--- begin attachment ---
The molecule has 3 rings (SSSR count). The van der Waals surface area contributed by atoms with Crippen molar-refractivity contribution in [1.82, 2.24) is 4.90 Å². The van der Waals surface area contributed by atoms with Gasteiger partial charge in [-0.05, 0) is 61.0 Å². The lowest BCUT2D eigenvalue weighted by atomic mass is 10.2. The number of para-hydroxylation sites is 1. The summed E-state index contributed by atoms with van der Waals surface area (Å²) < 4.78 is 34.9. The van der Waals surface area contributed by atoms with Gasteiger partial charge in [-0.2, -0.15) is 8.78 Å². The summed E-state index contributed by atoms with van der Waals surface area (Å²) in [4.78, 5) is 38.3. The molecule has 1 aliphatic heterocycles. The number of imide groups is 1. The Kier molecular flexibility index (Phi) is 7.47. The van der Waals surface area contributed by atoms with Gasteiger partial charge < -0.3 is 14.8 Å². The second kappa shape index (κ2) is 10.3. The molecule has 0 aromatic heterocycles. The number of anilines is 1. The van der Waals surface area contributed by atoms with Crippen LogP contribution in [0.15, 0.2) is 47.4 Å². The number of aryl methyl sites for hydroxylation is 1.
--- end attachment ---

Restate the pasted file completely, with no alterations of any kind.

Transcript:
The molecule has 3 rings (SSSR count). The van der Waals surface area contributed by atoms with Crippen molar-refractivity contribution in [1.82, 2.24) is 4.90 Å². The van der Waals surface area contributed by atoms with Gasteiger partial charge in [-0.05, 0) is 61.0 Å². The lowest BCUT2D eigenvalue weighted by atomic mass is 10.2. The number of para-hydroxylation sites is 1. The summed E-state index contributed by atoms with van der Waals surface area (Å²) < 4.78 is 34.9. The van der Waals surface area contributed by atoms with Gasteiger partial charge in [-0.2, -0.15) is 8.78 Å². The summed E-state index contributed by atoms with van der Waals surface area (Å²) in [4.78, 5) is 38.3. The molecule has 1 aliphatic heterocycles. The number of imide groups is 1. The Kier molecular flexibility index (Phi) is 7.47. The van der Waals surface area contributed by atoms with Gasteiger partial charge < -0.3 is 14.8 Å². The second kappa shape index (κ2) is 10.3. The molecule has 0 aromatic heterocycles. The number of anilines is 1. The van der Waals surface area contributed by atoms with Crippen LogP contribution in [0.15, 0.2) is 47.4 Å². The number of aryl methyl sites for hydroxylation is 1.